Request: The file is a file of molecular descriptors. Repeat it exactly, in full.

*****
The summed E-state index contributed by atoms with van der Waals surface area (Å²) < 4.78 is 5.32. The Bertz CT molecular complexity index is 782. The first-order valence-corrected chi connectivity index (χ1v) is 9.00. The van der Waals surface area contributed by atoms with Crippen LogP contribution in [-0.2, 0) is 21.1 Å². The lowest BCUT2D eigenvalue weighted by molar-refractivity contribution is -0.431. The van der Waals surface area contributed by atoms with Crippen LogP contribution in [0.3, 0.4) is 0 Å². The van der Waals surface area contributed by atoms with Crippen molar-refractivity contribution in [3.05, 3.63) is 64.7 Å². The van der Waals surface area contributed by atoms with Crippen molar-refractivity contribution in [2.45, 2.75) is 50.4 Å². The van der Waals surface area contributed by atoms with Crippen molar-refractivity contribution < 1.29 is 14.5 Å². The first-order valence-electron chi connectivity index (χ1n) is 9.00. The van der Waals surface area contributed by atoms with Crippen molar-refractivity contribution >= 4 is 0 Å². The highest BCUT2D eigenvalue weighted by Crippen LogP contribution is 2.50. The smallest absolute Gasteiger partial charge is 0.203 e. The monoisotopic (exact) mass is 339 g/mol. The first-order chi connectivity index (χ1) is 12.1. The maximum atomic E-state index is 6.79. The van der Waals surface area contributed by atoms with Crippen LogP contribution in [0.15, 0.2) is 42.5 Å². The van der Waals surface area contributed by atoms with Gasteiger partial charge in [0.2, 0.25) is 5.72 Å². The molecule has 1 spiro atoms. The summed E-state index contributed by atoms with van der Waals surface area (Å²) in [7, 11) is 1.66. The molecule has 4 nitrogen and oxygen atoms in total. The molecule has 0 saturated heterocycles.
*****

The summed E-state index contributed by atoms with van der Waals surface area (Å²) < 4.78 is 5.32. The Bertz CT molecular complexity index is 782. The first-order valence-corrected chi connectivity index (χ1v) is 9.00. The van der Waals surface area contributed by atoms with Crippen LogP contribution in [-0.2, 0) is 21.1 Å². The lowest BCUT2D eigenvalue weighted by molar-refractivity contribution is -0.431. The van der Waals surface area contributed by atoms with Crippen LogP contribution in [0.3, 0.4) is 0 Å². The van der Waals surface area contributed by atoms with Crippen molar-refractivity contribution in [3.05, 3.63) is 64.7 Å². The van der Waals surface area contributed by atoms with Crippen molar-refractivity contribution in [2.45, 2.75) is 50.4 Å². The van der Waals surface area contributed by atoms with Crippen molar-refractivity contribution < 1.29 is 14.5 Å². The first-order valence-electron chi connectivity index (χ1n) is 9.00. The van der Waals surface area contributed by atoms with Crippen molar-refractivity contribution >= 4 is 0 Å². The highest BCUT2D eigenvalue weighted by Crippen LogP contribution is 2.50. The smallest absolute Gasteiger partial charge is 0.203 e. The monoisotopic (exact) mass is 339 g/mol. The first-order chi connectivity index (χ1) is 12.1. The maximum atomic E-state index is 6.79. The van der Waals surface area contributed by atoms with Crippen LogP contribution in [0.15, 0.2) is 42.5 Å². The van der Waals surface area contributed by atoms with Gasteiger partial charge in [0.2, 0.25) is 5.72 Å². The molecule has 1 spiro atoms. The summed E-state index contributed by atoms with van der Waals surface area (Å²) in [7, 11) is 1.66. The molecule has 4 nitrogen and oxygen atoms in total. The molecule has 0 saturated heterocycles.